Tuesday, December 8, 2009
The Russo-Finnish War
On the 30th of November 1939 Joseph Stalin entered into one of the most epic of military blunders. It was an error that helped set the stage for the Hitlerite stab in the back that was the invasion of the Soviet Union. Fresh from his easy occupation of Poland, Uncle Joe decided to add some more territory to his Bolshevik Empire. In quick secession the Soviets occupied the small Baltic nations of Estonia, Latvia, and Lithuania. Next on the bill of fare was Finland.
On paper it did not look like that much of an issue, Finland was tiny; it had a miniscule Army with next to no heavy weapons. Russia on the other hand had a huge Army buttressed by a monstrous territory containing boundless supplies of men and materials. The great Stalin, the terror and awe of his subject peoples, was to relearn the painful lesson that battles are not won on paper but in the real world where Murphy's Law always sides with the hidden flaw.
Not that the flaws in the Soviet juggernaut were all that hidden. The entire nineteen thirties was one long display of Soviet Russia being ripped apart by the paranoid megalomaniac ruler at its center. Show trial followed show trial and the military along with all other governing structures was ruthlessly purged. The officer core of the Red Army was decimated. Experienced cadres were cashiered and then liquidated by Stalin's security apparatus. Many qualified leaders ended their days with a bullet to the back of the head or the slower death of the Gulags. Thus when the Soviets entered Finland their officer corps were both green and incompetent.
Finland on the other hand was lead by one of the true military geniuses of the 20th Century, Marshal C.G.E. Mannerheim. With his highly motivated troops Mannerheim made a hash of Soviet military operations. Using the rugged terrain of Finland to his advantage Mannerheim waged a persistent guerilla war against the Soviets. Big and blundering, the Soviet Armies were picked apart piece-by-piece by the quicker, more flexible Finns. The Finns became the ne-plus-ultra of asymmetrical warfare, as case study of how a small nation can humiliate a much larger power.
Stalin did not appreciate the lesson the Finns were offering. He especially did not like the fact that he was being made the fool in international affairs. The greater war in the West had entered the doldrums making the conflict between the Finns and the Soviets the only action of note. The performance of Soviet Army under the harsh light international attention was a constant embarrassment for the Soviet state in general and Stalin in particular.
Worse for the Soviet leader, the misbegotten war emboldened Hitler who thought that the Soviet Union would be an easy mark for invasion. If tiny Finland could run roughshod over the Soviet Army, just think what Germany could do. Hitler was convinced that his blitzkrieging Armies would make short work of the Red Army. In Hitler's mind he saw Soviet Union a carbon copy of the old Imperial Russia that fell apart in WWI. Just one well placed blow would bring the whole rotten Bolshevik structure crashing down. The Finnish war was proof positive that Russians were Untermenschen, subhuman louts, who were no match for the superior Aryan race. The Winter War breaded a dangerous contempt for Russia by Hitler. Fifteen months later that contempt would become manifest in Operation Barbarossa.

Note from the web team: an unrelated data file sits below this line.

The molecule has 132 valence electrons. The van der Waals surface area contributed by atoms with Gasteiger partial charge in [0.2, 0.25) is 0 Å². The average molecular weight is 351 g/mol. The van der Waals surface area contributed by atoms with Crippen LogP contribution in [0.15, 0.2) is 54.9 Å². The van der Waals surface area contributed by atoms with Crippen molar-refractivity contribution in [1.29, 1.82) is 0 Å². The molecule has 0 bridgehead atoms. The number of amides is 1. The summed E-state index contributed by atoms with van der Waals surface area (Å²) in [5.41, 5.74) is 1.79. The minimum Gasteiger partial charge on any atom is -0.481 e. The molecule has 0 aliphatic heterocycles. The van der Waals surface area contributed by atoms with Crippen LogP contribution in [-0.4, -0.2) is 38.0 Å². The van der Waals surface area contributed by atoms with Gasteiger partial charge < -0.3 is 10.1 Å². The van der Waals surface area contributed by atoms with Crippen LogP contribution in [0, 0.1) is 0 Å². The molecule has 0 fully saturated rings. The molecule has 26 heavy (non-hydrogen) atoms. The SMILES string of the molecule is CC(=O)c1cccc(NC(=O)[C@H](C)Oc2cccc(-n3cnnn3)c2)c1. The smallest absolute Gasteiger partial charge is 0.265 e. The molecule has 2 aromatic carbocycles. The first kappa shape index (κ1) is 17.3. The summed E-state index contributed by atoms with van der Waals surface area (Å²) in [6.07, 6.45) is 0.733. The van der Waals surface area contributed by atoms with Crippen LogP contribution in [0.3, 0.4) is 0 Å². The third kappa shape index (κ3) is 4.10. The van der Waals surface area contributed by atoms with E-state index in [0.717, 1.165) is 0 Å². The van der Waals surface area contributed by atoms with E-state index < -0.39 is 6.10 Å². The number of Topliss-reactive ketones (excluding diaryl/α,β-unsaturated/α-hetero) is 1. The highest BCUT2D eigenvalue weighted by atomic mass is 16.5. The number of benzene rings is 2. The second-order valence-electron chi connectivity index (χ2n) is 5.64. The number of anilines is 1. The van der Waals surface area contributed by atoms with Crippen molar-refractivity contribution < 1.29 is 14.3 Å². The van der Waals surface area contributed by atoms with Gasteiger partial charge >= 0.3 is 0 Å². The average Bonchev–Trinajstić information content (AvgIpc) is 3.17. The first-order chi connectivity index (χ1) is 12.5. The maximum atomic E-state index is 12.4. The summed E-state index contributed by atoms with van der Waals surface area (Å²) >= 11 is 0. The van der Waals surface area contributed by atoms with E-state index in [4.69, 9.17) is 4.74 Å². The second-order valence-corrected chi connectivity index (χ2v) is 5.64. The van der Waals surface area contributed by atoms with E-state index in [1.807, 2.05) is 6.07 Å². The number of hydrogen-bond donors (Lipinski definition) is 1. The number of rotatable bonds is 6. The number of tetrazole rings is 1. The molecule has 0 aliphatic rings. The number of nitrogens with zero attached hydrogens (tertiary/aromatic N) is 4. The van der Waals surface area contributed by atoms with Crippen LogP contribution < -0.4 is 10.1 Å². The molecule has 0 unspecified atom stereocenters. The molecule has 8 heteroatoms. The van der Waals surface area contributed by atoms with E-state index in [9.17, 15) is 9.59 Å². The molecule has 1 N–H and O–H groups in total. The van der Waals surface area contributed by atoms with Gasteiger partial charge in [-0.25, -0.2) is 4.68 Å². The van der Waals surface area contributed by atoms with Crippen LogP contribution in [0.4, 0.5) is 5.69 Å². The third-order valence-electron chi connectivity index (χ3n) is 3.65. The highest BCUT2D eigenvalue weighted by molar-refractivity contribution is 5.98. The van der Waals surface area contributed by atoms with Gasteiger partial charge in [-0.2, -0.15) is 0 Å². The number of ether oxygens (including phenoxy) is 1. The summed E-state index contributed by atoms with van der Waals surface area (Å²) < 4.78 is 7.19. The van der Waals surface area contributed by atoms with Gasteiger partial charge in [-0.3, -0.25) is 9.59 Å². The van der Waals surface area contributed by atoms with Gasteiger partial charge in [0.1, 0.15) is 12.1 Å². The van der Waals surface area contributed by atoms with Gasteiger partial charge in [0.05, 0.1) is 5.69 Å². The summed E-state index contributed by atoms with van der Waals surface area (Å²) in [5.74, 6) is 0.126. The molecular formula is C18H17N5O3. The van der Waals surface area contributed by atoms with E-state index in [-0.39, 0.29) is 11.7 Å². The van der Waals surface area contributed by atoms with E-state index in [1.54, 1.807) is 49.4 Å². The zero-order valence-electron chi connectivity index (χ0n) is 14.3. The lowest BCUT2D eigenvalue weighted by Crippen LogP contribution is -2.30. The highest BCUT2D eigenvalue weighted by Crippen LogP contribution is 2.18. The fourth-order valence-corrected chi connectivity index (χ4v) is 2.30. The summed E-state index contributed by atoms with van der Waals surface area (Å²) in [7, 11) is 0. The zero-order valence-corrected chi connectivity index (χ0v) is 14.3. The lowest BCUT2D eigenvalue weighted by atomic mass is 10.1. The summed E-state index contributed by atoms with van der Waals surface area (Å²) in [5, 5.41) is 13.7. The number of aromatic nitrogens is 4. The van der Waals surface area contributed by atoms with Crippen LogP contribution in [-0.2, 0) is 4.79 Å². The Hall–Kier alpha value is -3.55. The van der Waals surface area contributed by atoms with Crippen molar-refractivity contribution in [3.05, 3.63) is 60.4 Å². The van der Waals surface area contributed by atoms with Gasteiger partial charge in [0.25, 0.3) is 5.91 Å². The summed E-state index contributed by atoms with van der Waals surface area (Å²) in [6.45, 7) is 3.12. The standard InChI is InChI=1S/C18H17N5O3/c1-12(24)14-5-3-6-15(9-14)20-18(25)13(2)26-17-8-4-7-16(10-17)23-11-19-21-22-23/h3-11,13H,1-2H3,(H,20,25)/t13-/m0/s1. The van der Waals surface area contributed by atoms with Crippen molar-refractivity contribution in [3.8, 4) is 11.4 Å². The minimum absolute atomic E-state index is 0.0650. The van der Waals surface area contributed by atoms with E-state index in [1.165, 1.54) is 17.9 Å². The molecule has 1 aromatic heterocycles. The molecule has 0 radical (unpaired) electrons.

The only good that came out of the Finnish War for Russia is that it was a huge wake-up call for Stalin. The military purges ended, the lucky few who survived the NKVD's clutches were returned to lists. The greatest commanders of WWII were graduates of the harsh school set up by Lavrentiy Pavlovich Beria. They learned their ruthlessness and monomaniacal drive from the tender ministrations of their jailers. These men had learned the lesson of absolute obedience to Stalin's orders. Stalin, by way of contrast, learned to trust these mens' military judgments and mostly let them get on with the business of defeating Hitler's Germany.
It was a near thing for Stalin though. The reforms that finally helped Soviet Russia defeat the Nazi menace were not all in place when Hitler invaded. In 1941 and 1942 Soviet Russia would pay dearly for Stalin's paranoia and purges. The cities that paid the highest price still are a by-word for unimaginable suffering: Leningrad and Stalingrad. Both have been renamed since the fall of the Bolshevik Empire, Leningrad is once again St. Petersburg, Stalingrad is now Volgograd. Still history lies heavily on both these cities and the citizens of both metropolises remember and deeply honor the sacrifices of those who preceded them.
The chain of causation that history records can be a seriously tangled one; uncoiling this particular serpentine form is never easy. A short and foolish war for some frozen patches of real estate in 1939 lead , by twist, turns and the most improbable of Gordian Knots, to the greatest military operation of the 20th Century: the Ostfront—the Eastern Front of WWII. History is full of these kinds of improbabilities. It is filled with rulers who rush into places were angels dare not thread. It offers object lessons in the cruel mechanics of unintended consequences. The tragedy is so few bother to pay the least attention to these lessons.